For people over the age of 40 with shoulder pain, rotator cuff injury is the most common cause of the pain. When there is a shoulder rotator cuff problem, people feel pain and weakness, especially with over-head arm movements.
The rotator cuff muscles and sub acromial bursa are thought to be the main structures that cause the pain. The traditional route is your GP refers for a scan. If the scan shows no problem, you may be referred to Physio. If there is a rotator cuff tear or bursitis then you will probably be referred to a surgeon.
But is shoulder surgery the best way to go if your scan shows a tear or bursitis?
New research says SURGERY IS NOT THE FIRST PORT OF CALL!
The Rotator Cuff Muscles
The rotator cuff muscles consist of supraspinatus, infraspinatus, teres minor and subscapularis. Collectively they form an interwoven, multilayered tendon that attaches to the shoulder capsule. (Check out our previous shoulder clicking blog)
The muscles act as a group and together they work as one unit to provide stability. The muscles firmly support the socket joint, as the arms move around.
The Sub-Acromial Bursa
The sub-acromial bursa is a fluid filled sac that sits under the acromion bone and acts as a cushion between bones, tendons and muscles. It used to be thought that trauma would cause injury to the bursa, making it swell and causing a bursitis. Now it is known inflammation in the joint or muscle produces fluid which leaks into the bursa and causes distension.
Pain and Damage in the shoulder
The rotator cuff muscles and bursa can be damaged with trauma, like falling on an outstretched arm.
If you fall over onto an outstretched arm, it is quite common to tear supraspinatus and develop bursitis. With this type of trauma if it is suspected you have an acute rotator cuff tear or if you are unable to lift your arm, it is important to get an ultrasound or MRI. This is because if there is a Full Thickness Tear and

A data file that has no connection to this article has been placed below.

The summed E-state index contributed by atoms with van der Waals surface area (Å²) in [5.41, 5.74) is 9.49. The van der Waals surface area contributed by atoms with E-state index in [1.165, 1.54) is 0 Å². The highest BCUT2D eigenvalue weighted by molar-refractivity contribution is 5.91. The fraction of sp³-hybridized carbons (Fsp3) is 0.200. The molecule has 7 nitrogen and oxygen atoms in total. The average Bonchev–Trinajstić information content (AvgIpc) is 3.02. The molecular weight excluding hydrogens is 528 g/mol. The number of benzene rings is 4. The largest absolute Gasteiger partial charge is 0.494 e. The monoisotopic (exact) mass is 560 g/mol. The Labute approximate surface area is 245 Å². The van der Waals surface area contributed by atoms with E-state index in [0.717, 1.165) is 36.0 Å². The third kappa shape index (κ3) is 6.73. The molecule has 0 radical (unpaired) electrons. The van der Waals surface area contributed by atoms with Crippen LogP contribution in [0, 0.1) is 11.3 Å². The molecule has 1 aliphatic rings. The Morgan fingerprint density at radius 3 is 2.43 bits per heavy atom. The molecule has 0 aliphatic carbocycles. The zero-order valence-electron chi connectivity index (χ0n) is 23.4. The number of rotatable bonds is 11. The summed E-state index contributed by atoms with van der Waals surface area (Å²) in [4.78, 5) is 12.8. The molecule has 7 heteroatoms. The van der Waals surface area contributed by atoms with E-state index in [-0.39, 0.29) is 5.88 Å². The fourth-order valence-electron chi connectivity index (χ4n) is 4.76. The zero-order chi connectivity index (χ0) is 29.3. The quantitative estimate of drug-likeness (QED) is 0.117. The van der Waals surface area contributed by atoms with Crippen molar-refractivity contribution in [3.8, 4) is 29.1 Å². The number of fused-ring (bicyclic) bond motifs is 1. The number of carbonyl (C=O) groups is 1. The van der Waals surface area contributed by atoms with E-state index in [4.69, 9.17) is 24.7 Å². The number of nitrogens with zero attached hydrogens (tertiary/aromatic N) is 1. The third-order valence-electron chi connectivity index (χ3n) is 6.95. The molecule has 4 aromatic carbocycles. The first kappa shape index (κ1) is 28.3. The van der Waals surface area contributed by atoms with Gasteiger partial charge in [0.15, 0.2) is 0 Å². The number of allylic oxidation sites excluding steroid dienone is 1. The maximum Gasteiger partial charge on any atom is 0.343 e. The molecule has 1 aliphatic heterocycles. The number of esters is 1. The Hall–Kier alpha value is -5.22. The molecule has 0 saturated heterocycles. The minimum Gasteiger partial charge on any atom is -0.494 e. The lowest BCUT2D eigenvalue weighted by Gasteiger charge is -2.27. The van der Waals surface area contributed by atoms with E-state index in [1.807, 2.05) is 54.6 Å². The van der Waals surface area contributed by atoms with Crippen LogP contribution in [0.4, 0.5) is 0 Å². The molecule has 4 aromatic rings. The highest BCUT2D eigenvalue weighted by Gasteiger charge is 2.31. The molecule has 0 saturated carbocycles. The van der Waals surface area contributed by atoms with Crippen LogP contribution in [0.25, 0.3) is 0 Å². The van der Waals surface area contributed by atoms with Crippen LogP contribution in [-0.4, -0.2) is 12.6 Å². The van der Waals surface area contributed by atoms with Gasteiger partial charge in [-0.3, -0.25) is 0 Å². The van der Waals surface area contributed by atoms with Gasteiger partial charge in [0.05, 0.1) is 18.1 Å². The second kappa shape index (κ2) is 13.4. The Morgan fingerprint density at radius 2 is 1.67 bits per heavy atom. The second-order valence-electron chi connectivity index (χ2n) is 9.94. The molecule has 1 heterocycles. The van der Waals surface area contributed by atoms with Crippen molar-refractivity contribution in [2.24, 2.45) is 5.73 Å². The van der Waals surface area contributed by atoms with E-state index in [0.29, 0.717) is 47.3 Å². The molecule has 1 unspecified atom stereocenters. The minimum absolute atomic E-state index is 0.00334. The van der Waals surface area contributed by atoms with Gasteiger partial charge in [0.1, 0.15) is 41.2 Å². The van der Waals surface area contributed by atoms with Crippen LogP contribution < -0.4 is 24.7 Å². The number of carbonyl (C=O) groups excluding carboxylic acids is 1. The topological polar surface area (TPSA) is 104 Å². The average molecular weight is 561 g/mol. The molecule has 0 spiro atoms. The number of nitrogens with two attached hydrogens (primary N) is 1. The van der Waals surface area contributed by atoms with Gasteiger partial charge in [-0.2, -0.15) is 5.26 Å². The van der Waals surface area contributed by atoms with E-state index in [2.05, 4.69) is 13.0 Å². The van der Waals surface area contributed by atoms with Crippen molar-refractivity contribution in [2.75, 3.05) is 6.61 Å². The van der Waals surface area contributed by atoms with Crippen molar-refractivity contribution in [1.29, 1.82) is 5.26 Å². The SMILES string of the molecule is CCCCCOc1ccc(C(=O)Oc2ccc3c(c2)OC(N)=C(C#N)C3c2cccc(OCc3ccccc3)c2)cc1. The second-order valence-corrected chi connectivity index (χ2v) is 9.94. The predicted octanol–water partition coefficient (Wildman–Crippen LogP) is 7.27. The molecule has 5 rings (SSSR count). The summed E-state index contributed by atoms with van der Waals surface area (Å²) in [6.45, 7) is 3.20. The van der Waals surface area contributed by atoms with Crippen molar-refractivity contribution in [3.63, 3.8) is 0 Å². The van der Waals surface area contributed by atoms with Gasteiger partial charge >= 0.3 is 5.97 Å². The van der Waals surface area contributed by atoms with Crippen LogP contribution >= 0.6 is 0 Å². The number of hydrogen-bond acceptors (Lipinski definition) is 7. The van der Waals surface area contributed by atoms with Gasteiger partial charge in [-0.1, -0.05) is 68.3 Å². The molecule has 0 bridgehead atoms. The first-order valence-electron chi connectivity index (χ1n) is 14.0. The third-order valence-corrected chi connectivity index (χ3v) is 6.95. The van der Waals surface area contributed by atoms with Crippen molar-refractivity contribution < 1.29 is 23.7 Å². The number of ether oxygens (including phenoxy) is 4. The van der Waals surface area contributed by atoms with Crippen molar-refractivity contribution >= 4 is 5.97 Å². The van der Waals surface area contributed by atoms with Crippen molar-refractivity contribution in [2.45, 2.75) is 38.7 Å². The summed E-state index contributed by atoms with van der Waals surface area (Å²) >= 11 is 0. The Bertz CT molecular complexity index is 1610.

In the absence of trauma, constant use of the shoulder in overhead positions can over load the rotator cuff causing them to become painful. This can naturally occur with activities like swimming, DIY jobs around the home, tennis etc.
Traditionally you would go to the GP and get a referral for a shoulder scan. If it diagnosed a tear, you go and have surgery. However, there are a huge number of people walking around with absolutely no shoulder pain and they have a rotator cuff tear they don’t even know is there. So a scan that shows a rotator cuff tear doesn’t necessarily mean that is the cause of the shoulder pain.
Presence of a rotator cuff tear is high in population with no shoulder pain.
13% of people aged 50, 31% people aged 70.
Research clearly demonstrates that Physiotherapy Exercise for non-traumatic rotator cuff tendinopathy and tears is as effective as surgery.
Surgery requires anaesthetic, hospital stay, 6 weeks immobilised in a sling and a 6 month dedicated exercise program. If you don’t need surgery, why would you put yourself through it?
Sometimes surgery is not an option even with trauma with weak, older and fraying muscles.
Physiotherapy Treatment should be at least a 3 month dedicated program to:
Reduce pain by relative rest and modification of painful activities
Make the muscles and tendons stronger with:
- pain free exercises
- controlled re loading
- move from simple to complex shoulder movements
Physiotherapy Treatment is mainly exercised based starting at the simple and progressing to the complex shoulder movements.
Additional benefits of Physiotherapy Treatment include
Rotator Cuff tendinopathy or tears are extremely common and traditionally have been treated by surgical repair. This is necessary for tears caused by trauma, particularly if you are young and active with good quality muscles to sew together. But if there is no trauma or your muscles are getting old and weak?
New research clearly demonstrates that physiotherapy exercises are as effective as surgery for non-traumatic rotator cuff tendinopathy or tears.
Exercises build up the strength of the muscles and activate the shoulder so the right muscles work at the right time for a healthy and functional shoulder without the implications of going under the knife.